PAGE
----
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Context: I wrote a simple as an answer to a problem in Unix.SE and it was suggested to me to post it here for review.

A comma separated file is generated by an application. On the first column it contains a last name, on the second a first name and on the tenth column a telephone number. For each row of this csv an vcard entry should be generated.

This was my solution:


import csv
import sys

def convert(file):
    reader = csv.reader(open(file, 'rb'))

    for row in reader:
        print 'BEGIN:VCARD'
        print 'VERSION:2.1'
        print 'N:' + row[0] + ';' + row[1]
        print 'FN:' + row[1] + ' ' + row[0]
        print 'TEL;HOME;VOICE:' + row[9]
        print 'END:VCARD'

def main(args):
    if len(args) != 2:
        print "Usage:"
        print args[0] + " filename"


if __name__ == '__main__':

Outputting the generated vcard on stdout was fine for me, I just redirected it into an appropriate file.

share|improve this question

Read about the with statement and ALWAYS use it with file operations

with open( somefilename, 'rb' ) as source:
    reader = csv.reader( source )
    for row in reader:

That guarantees that the file is closed and all OS resources released.

share|improve this answer

Use sys.exit to indicate success or failure of the program.

file is a builtin python function, its best to avoid naming your variables the same thing.

for row in reader:
    print 'BEGIN:VCARD'
    print 'VERSION:2.1'
    print 'N:' + row[0] + ';' + row[1]
    print 'FN:' + row[1] + ' ' + row[0]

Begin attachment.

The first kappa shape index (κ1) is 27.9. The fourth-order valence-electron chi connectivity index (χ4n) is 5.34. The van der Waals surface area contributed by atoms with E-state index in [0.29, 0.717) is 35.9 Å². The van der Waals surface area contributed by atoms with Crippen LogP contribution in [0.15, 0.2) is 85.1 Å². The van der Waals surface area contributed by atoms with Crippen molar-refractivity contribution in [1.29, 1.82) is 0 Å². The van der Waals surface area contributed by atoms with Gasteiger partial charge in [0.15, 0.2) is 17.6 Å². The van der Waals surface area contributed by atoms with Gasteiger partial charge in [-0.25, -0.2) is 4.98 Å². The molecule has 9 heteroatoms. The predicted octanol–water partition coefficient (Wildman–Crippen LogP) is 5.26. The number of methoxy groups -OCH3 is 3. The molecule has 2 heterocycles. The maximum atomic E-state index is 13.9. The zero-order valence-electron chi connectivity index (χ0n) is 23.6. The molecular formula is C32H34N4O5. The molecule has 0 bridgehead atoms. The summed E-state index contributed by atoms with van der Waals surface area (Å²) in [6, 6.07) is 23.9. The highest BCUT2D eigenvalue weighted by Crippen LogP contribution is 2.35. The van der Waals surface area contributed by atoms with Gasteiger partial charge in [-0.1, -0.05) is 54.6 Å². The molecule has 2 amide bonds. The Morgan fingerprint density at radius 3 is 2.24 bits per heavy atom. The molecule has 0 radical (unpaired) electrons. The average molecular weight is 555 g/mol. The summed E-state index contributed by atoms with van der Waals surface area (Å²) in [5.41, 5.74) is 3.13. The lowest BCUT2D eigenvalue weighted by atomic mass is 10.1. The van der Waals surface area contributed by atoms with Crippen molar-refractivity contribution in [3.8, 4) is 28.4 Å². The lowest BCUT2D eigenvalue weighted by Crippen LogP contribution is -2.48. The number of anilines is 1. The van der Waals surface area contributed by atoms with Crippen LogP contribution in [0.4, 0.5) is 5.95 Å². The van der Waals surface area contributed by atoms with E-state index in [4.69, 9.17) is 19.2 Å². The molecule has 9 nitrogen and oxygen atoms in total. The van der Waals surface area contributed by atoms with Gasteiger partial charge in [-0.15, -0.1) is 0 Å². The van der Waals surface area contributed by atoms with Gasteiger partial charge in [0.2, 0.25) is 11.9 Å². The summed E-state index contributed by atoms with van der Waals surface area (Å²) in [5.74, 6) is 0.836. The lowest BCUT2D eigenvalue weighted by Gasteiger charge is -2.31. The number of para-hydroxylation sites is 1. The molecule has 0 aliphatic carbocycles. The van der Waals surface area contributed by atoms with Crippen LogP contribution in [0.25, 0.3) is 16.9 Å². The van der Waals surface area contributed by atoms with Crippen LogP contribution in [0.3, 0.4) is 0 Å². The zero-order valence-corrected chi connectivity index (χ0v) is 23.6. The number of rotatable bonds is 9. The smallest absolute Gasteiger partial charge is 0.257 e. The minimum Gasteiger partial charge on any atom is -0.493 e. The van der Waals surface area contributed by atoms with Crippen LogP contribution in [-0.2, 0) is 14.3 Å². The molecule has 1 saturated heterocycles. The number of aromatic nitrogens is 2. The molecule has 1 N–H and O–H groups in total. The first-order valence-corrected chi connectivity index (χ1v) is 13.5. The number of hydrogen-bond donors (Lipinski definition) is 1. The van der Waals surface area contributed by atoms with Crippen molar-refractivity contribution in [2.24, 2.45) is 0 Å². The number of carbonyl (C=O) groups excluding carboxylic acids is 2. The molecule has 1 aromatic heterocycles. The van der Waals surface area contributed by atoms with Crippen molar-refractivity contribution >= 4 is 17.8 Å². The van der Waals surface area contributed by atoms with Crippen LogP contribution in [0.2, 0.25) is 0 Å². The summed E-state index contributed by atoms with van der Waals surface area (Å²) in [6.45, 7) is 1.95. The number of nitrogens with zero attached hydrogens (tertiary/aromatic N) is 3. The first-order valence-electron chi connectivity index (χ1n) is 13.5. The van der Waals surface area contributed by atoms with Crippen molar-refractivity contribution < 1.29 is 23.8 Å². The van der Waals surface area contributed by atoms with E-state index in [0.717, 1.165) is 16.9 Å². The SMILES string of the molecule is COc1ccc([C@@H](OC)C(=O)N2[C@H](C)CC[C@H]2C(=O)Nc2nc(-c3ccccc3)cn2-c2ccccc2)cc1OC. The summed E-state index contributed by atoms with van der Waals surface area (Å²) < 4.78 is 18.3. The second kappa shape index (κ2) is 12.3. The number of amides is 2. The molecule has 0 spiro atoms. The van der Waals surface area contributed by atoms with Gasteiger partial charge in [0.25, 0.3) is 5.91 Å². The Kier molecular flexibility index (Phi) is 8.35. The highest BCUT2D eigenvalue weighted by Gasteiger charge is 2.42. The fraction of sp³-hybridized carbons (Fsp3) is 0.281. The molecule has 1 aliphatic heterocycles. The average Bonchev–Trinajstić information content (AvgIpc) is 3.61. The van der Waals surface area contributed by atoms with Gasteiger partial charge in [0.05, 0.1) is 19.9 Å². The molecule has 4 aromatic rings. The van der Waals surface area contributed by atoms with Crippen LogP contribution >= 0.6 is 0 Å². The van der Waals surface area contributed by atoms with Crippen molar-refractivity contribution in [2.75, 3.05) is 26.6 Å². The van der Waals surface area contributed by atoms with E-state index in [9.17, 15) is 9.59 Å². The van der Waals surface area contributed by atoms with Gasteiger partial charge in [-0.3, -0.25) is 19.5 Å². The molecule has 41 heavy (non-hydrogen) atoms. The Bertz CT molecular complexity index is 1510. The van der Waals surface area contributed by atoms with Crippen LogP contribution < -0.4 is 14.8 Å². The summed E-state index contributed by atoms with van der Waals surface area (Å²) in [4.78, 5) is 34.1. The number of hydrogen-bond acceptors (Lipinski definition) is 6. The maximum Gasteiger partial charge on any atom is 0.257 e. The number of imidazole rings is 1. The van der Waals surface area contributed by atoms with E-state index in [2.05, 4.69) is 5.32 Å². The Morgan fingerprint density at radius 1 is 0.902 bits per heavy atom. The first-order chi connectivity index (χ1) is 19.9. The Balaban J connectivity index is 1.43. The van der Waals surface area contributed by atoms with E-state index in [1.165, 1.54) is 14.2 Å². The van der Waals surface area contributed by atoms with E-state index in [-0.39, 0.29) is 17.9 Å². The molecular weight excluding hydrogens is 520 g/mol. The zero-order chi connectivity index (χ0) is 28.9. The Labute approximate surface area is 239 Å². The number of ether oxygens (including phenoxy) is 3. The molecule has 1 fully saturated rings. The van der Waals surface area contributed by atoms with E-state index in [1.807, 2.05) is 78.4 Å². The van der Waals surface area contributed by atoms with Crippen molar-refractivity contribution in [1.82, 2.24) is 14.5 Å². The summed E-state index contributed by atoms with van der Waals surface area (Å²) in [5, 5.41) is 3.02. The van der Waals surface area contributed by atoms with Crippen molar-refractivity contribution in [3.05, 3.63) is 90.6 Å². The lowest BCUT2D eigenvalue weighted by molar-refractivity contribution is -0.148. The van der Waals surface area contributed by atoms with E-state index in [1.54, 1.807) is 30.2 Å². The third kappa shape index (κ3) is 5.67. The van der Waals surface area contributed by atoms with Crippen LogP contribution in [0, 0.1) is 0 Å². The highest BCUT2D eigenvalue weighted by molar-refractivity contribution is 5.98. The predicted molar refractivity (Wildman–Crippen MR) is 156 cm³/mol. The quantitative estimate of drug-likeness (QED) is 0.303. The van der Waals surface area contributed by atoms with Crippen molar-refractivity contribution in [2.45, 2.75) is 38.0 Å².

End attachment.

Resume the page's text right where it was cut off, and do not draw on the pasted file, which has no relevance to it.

print 'TEL;HOME;VOICE:' + row[9]
    print 'END:VCARD'

I'd recommend putting in something like

foo = row[0]

and then printing foo to make it clearer what the different values are.

share|improve this answer

Even for something this trivial, use argparse.

import argparse

parser = argparse.ArgumentParser(description='Convert a CSV or whatever.')
parser.add_argument('filenames',  type=argparse.FileType('rb'), nargs='+',
                   help='a file to convert')

args = parser.parse_args()
for sourcefile in args.filenames:
    convert( sourcefile )
share|improve this answer
(meta) Is it proper here to update the original question with the reviews applied? – Vitor Py Jul 18 '11 at 21:31
You could, but you'd have to leave the original code in place. However. I don't think that would accomplish much. You can beat a single example "to death" through over-analysis. What do you think you might learn from posting the revised code? – S.Lott Jul 18 '11 at 22:11

Python Manual mentions that you should open a file with newline='' csv


with open( somefilename, 'rb', newline='') as source:
share|improve this answer

Whenever you assemble text for future computer interpretation, whether by string concatenation or interpolation, alarm bells should go off: some escaping mechanism is essential! Failure to do so would expose you to a class of bugs akin to XSS and SQL injection.

According to the vCard version 2.1 specification, semicolons must be escaped with a backslash. The 3.0 specification mandates the use of escape sequences \\, \;, \,, and \n as well.

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